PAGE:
Return of polio virus to UK and USA: vaccination and surveillance the winning tools to tackle the virus

On the threshold of the thirty-fourth anniversary of the Global Polio Eradication Initiative (GPEI), the recent events call to mind past fears: polio is still present. In fact, although declared eradicated in Great Britain back in 2003, the polio virus was recently detected in the capital's sewage system. Following London, the virus was also detected in New York. Health authorities are consequently reminding people who have not been immunised to be vaccinated as soon as possible.

Over the years, a number of pivotal initiatives have been implemented around the world to increase consciousness about the importance of suppressing any polio outbreaks, raising public and institutional awareness about a disease that is all too often forgotten. However, despite the fact that the African Region was also declared free of the wild poliovirus in 2020, polio is, unfortunately, still a sad reality that continues to claim numerous victims in terms of both disability and mortality.

Polio, in fact, is a serious infectious disease of the central nervous system that mainly affects the motor neurons of the spinal cord. The disease occurs as a result of infection with the polio virus (types 1, 2 and 3), which only infects humans. Contagion occurs via the faeco-oral route, through the ingestion of contaminated water or food, or through saliva and droplets emitted in coughs and sneezes by sick or asymptomatic carriers. The disease mainly affects children under the age of five, inducing paralysis that can be fatal in severe cases.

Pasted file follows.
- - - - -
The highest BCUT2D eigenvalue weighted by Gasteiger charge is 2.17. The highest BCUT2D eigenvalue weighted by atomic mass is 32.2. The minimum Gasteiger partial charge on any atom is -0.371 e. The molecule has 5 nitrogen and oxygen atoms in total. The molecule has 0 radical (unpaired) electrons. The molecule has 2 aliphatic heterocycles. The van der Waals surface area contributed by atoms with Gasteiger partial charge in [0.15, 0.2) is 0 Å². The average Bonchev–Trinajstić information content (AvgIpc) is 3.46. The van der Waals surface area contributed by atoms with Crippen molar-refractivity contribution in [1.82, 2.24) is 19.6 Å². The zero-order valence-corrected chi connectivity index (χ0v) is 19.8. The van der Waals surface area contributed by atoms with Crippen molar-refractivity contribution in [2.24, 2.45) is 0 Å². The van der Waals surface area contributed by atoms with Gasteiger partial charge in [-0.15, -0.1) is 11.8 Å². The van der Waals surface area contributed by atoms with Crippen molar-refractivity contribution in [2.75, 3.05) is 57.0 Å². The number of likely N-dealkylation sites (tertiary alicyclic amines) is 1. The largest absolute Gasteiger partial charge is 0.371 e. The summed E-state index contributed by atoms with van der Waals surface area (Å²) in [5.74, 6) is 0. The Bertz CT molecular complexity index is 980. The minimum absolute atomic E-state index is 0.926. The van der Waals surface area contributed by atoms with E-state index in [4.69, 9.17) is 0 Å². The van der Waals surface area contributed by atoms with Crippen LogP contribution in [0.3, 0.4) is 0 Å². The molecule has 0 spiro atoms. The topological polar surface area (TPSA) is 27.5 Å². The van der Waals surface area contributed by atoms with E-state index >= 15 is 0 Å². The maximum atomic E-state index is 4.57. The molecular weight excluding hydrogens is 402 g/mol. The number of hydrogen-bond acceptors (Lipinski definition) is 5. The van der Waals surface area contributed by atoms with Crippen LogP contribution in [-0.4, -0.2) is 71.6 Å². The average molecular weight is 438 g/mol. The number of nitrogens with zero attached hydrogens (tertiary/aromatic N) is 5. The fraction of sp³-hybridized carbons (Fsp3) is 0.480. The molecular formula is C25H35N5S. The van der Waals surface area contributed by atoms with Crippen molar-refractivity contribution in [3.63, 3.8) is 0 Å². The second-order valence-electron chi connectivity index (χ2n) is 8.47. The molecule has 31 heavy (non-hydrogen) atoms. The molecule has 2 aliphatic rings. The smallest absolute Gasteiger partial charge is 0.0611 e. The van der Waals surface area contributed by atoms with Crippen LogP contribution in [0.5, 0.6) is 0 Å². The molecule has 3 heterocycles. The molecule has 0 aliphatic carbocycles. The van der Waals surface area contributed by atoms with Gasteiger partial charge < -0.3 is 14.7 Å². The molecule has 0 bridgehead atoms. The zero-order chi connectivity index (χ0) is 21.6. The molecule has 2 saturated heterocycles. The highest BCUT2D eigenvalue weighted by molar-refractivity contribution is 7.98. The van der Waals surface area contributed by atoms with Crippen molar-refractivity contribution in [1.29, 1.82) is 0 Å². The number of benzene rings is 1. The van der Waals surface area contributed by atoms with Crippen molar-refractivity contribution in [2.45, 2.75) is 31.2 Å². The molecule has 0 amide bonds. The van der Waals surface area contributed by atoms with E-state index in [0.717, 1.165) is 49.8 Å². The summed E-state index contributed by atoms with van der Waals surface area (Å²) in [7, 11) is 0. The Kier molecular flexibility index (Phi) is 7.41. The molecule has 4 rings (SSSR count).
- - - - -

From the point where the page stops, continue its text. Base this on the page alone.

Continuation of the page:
Despite the enormous progress of medicine in the field of vaccination, which we are witnessing today more than ever in the form of anti-SARS-Cov-2 vaccination, which has enabled the containment of the COVID-19 pandemic, the reappearance of polio in polio-free countries not only continues to remain a potential event for as long as there are places where the disease is present and widespread, but, given recent events, a tangible and realistic one.

Firstly, in February 2022, just two years after polio eradication was declared in the African region (after Cameroon and Nigeria, the last countries where cases had been detected, had not recorded any polio outbreaks for more than three years), the health authorities in Malawi ascertained the case of a three-year-old girl infected with the wild poliovirus and left paralysed (according to WHO, the strain of the virus identified in the child was type 1 - WPV1).

Subsequently, there were polio outbreaks in Ukraine which started in 2021 and is still ongoing, and a case in Israel, recorded in March, the first since 1989.

Just a few months ago, the polio virus was detected in a sewage treatment plant in Beckton, London, and concern is also growing in New York over hundreds or even thousands of possible undiagnosed polio cases after a health official raised the alarm after an unvaccinated man was paralysed by the virus in Rockland County last month. Thus, New York health authorities are urging the unimmunised population to get vaccinated without delay.

All children between the ages of one and nine years living in London (around one million) will be offered the polio vaccine booster, while in New York vaccination campaigns have already begun for all unvaccinated people and those who have not yet completed the primary and/or booster vaccination cycle.